Hans A. von Spakovsky
Tuesday, November 4, 2008
Should we be concerned over voter fraud in the upcoming election? If history is any guide, then the emphatic answer is “yes!” There are numerous cases, just in the last decade or so, in which elections were stolen and races were decided by a handful of votes.
An investigation of 5,000 fraudulent absentee ballots in Miami in 1997 resulted in the election results being overturned. In addition to votes by fictitious individuals and persons using false addresses (persons who didn’t actually live in Miami), votes were also bought. And vote buying is a federal crime that the Department of Justice has prosecuted repeatedly.
In 2003, the Indiana Supreme Court threw out the results of a mayoral election because of absentee ballot fraud. The results of a state senate race in Tennessee in 2005 decided by only 13 votes were declared invalid because of votes by felons, the dead, people who didn’t live in the district, and individuals whose registered addresses were vacant lots. The photographs of those vacant lots, taken by an investigator, starkly illustrate the kind of voter fraud that unfortunately still goes on in our elections.
Today, there are investigations in more than a dozen states over tens of thousands of fraudulent voter registration forms submitted by ACORN. How many of those fraudulent registrations have not been caught by election officials? How many will result in fraudulent votes? If we have a very close election, fraudulent votes may well end up deciding the results, damaging our democracy and our confidence in our election process.
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Hans A. von Spakovsky is a visiting legal scholar at the Heritage Foundation. His Special Report on “Democracy in Danger: Case Studies of Election Fraud,” is available at www.heritage.org.
Voter Discrimination is the Real Fraud
Hilary Shelton, director of the NAACP Washington Bureau
According to those chanting the disturbing chorus of “voter fraud,” elections are being influenced and sometimes determined by people ineligible to cast a ballot impersonating eligible voters.
To be sure, the NAACP sees disenfranchising, disturbing instances of “voter fraud” every election cycle. However, the “fraud” we witness is different. We know of deceptive practices, misinformation and lies that are used to keep registered, legitimate voters away from the polls. Sadly, we also still find ourselves fighting attempts by unscrupulous election officials to disenfranchise the people in communities we represent.
It is our experience that “voter impersonation” is actually quite rare. Nationwide, between 2002 and 2006, when a crackdown on voter fraud was one of the U.S. Justice Department’s top priorities, more than 400 million votes were cast, but an average of only 30 federal cases per year were prosecuted.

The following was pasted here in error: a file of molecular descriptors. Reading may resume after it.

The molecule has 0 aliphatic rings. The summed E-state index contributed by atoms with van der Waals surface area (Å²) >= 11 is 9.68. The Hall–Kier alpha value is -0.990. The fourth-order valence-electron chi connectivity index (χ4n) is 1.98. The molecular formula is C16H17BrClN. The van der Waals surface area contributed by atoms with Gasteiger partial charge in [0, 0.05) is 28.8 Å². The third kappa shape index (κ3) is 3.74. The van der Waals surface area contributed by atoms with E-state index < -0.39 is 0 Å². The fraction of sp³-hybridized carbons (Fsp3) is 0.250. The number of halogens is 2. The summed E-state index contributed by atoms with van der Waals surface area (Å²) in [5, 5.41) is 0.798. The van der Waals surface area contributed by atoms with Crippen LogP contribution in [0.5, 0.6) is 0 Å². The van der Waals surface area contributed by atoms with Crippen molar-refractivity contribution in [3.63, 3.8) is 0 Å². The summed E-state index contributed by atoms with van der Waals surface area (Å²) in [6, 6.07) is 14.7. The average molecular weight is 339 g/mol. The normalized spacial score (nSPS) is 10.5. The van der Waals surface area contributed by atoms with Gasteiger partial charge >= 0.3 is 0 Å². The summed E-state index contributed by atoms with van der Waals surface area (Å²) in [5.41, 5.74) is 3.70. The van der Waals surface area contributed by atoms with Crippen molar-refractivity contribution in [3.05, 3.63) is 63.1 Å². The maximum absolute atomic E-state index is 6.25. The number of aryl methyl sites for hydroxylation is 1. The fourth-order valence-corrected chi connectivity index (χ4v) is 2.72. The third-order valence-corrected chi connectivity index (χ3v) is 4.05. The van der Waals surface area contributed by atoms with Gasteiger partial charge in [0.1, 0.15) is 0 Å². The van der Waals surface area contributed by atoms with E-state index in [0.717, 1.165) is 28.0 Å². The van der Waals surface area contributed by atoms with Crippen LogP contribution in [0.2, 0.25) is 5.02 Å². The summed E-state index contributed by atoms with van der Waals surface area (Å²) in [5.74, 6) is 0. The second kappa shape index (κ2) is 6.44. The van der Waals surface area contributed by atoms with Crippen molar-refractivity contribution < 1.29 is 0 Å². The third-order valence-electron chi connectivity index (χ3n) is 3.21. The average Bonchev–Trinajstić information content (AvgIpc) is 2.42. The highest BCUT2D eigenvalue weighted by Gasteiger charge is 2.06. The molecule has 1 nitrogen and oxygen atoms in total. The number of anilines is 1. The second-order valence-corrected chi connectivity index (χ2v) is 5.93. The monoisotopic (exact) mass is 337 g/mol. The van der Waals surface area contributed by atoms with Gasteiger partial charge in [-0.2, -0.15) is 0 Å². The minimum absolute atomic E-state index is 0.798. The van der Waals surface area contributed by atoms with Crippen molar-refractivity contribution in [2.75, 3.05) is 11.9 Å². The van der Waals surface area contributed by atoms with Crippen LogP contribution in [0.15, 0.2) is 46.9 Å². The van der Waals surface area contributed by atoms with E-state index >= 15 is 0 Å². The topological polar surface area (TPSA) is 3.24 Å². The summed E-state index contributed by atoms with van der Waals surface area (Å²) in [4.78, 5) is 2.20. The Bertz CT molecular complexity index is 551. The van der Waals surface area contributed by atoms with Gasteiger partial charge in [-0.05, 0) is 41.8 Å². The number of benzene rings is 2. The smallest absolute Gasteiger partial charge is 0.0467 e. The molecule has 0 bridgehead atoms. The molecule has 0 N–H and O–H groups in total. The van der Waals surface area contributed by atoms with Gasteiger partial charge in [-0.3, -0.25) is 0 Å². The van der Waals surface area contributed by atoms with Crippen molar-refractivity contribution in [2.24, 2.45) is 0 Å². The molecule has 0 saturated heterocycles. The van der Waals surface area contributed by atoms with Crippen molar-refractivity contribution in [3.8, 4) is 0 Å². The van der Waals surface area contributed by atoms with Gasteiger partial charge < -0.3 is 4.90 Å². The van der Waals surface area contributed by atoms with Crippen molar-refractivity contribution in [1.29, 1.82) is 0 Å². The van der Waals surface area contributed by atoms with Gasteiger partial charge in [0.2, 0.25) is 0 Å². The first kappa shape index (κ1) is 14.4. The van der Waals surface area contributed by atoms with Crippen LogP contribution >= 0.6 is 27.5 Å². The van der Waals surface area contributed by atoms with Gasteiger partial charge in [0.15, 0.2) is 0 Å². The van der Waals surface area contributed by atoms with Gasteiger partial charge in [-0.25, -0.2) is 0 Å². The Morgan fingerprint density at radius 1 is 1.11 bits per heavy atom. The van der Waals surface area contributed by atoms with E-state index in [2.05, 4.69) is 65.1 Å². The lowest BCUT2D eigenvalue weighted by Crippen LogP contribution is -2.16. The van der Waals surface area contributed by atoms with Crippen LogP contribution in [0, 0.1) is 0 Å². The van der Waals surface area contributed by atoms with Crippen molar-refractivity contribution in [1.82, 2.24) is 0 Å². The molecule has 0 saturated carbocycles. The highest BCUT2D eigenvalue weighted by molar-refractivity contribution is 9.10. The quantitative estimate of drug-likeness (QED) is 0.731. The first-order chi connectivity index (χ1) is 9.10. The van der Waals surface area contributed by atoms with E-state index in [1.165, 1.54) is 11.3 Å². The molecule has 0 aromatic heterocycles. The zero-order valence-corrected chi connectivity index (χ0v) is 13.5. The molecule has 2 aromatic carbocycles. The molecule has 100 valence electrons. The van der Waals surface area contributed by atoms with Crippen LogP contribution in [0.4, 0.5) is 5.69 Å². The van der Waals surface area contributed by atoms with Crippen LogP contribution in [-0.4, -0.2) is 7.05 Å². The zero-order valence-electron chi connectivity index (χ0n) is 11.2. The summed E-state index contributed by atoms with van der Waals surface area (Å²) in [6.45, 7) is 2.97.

Regardless of the questionable prevalence of this type of voter fraud, several states have passed discriminatory photo ID laws. Sadly, rather than addressing real voter fraud, the true effect of these laws is to disenfranchise the estimated 20 million Americans who have not purchased IDs. Disproportionately these people are minorities, elderly and low-income Americans.
Yet, malicious voter fraud continues. In Virginia, registered voters received robotic calls stating that they could vote by telephone by pressing a number for the candidate of their choice. The call ended by stating that they had now voted and didn’t need to go to the polls.
In 2006 in Orange County, Calif., 14,000 Latino voters got letters in Spanish saying it was a crime for immigrants to vote in a federal election. It didn’t say that immigrants who are citizens have the right to vote.
The NAACP has also seen a dramatic increase in erroneous purging of voting rolls, as well as eligible voters mistakenly not added. These are voters believing or having been told that they have done everything correctly, only to be turned away from the voting booth on Election Day.
We know from Florida in 2000 and Ohio in 2004 that erroneous purging of the rolls, underestimating the number of needed functioning voting machines and ballots, the inadequate number and under-trained poll workers, intimidation of voters and the misuse of photo ID requirements, especially in neighborhoods with heavy concentrations of racial and ethnic minorities, along with blocked access to polling sites and intentional deception and voter intimidation, lead to disenfranchisement of eligible voters. These problems are more than just “voter fraud.” These problems are a national travesty. Â
This article was posted: Tuesday, November 4, 2008 at 2:44 pm